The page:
My guess is numbers will be even higher for Thursday – I’ll tweet those on Friday morning – and I hesitate to speculate how numbers will continue from now until early January and things return back to whatever new normal 2021 will offer us.

We set new records for virus infections and deaths after Thanksgiving’s travel spurt.  If air travel numbers are any measure, look for even more terrible new records in early/mid January.

An Airline Christmas Bonus

Well, it could be argued that having passenger numbers shoot up to 61.5% of last year’s number is a Christmas bonus of sorts, particularly compared to earlier in the year when numbers were below 10% of last year.

But the real Christmas bonus has to be the $15 billion gift from the government as part of its latest bailout bill.  To qualify, the airlines have to rehire 32,000 currently furloughed workers.  Now you might think that makes sense, but not really.  The airlines currently are employing every person they need to maintain operations, and probably a few more they don’t need.  Most of the 32,000 people they now have to rehire are people they don’t need.  Adding another 32,000 people won’t suddenly see a matching number of travelers return to the skies.

What will these 32,000 people do?  Will the airlines double the number of pilots and flight attendants per flight?  Will there no longer be any waiting on hold to call their (800) numbers?  Will requests for refunds be actioned amazingly quickly?  And so on.  I think we can all guess the answers to those questions, can’t we.

There’s an interesting conundrum – by demanding the rehiring of 32,000 people, the government is dooming the airlines to more loss-making quarters, and in turn, the airlines will go back to the government for more money.

There’s another thing too.  If you do the math, you’ll see that the government is in effect paying almost a half million dollars for each of those 32,000 rehired workers.  But the airlines only have to keep the rehired people on the payroll until 31 March.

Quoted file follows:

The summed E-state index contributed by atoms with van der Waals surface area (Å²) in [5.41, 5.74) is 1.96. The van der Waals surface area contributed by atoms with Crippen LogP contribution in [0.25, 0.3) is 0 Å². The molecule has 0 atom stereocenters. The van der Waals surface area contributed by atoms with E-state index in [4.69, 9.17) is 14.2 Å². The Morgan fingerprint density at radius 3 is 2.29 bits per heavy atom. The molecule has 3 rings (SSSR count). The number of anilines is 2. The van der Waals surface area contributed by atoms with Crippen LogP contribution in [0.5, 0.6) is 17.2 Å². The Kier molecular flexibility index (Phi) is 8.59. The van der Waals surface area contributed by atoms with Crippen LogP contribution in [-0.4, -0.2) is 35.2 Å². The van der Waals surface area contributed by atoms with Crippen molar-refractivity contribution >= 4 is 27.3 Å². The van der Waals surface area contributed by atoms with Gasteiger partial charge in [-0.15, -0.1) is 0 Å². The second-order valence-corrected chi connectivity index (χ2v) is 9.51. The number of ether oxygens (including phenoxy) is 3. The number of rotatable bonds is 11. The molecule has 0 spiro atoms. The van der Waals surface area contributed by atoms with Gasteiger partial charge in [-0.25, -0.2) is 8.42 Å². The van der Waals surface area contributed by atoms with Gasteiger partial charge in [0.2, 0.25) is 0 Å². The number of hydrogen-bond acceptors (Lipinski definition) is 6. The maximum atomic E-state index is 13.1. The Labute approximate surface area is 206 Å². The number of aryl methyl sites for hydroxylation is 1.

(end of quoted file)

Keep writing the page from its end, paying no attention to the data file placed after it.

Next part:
I know pilots and executives earn sinfully high salaries, but I also know that most other people in the airlines earn disappointingly low salaries and wages.

Is this really the best way to keep the economy going?  Paying $500k per protected job for four months of guaranteed employment?  Sending $15 billion to companies that could afford to continue in business without the $15 billion, while overlooking the tens of thousands of small businesses that are closing, permanently?  Wouldn’t the $15 billion do more good if it was offered to businesses on the basis of $50,000 per rehired or retained worker, rather than $500,000?

And, as always, what about other travel industry sectors?  Hotels?  Rental car companies?  Tourist attractions?  Restaurants?  Even cruise ships?  Why is it always the airlines that get special treatment, better than every other sector?

Is it fair that one sector, selectively, is more or less “made whole” while other sectors are hung out to dry, almost without help at all?

Good News for Boeing and the 737 MAX

Does anyone still remember the purple encrusted nonsense that was Virgin America?  Like most other Branson projects, it was a much delayed airline that was full of hype, hope, and pretentious gaudiness, but lacking in substance.

Eventually, after never really building up much of a market presence beyond the west coast, it allowed itself to be bought by Alaska Airlines in 2016, which created an interesting situation.  Alaska has been a very loyal Boeing customer, and Virgin’s fleet was comprised of Airbus A319 and A320 planes.

Alaska Airlines kept the Airbus planes, and in the last year or so, went through the motions of getting proposals from both Airbus and Boeing for more single-aisle narrow-body planes.  Airbus was full of hope that the introduction of their planes into Alaska’s fleet would give them a chance to sell more.  No-one really expected that outcome, but it made for good speculation late in an evening – “What would it mean for Boeing if Alaska Airlines defected and ordered more A320 planes?”.

Well, that’s a question we’ll never know the answer to, because Alaska Airlines has now confirmed an order for 23 additional 737-9 MAX planes.  Boeing is ending up what had promised to possibly be its worst year ever with a rush of new orders.

The Logic of Boeing’s Future Airplane Manufacturing

Talking of Boeing, we could hope that now it has secured another order from a Seattle based airline, it might be more favorable to continuing its airplane assembly operations here, particularly when considering the empty space it has due to the 747 production ending and the 787 production moving to South Carolina.

But Boeing’s management, in Chicago, have developed an ever-greater loathing of Washington State.  Some of it is deserved – Washington’s politicians have sent mixed messages to Boeing, and sometimes appear to have taken Boeing for granted and treated it as an income source to be abused, without considering all the employment and industry Boeing both offers directly and indirectly via the huge network of Boeing suppliers also based in the region.  On the other hand, just like you can get a special introductory trial deal on so many things these days, but when you go to renew, you find the rates are very much higher, Boeing is being regularly tempted with “special introductory trial deals” by other states keen to buy its business and woo it away from Washington.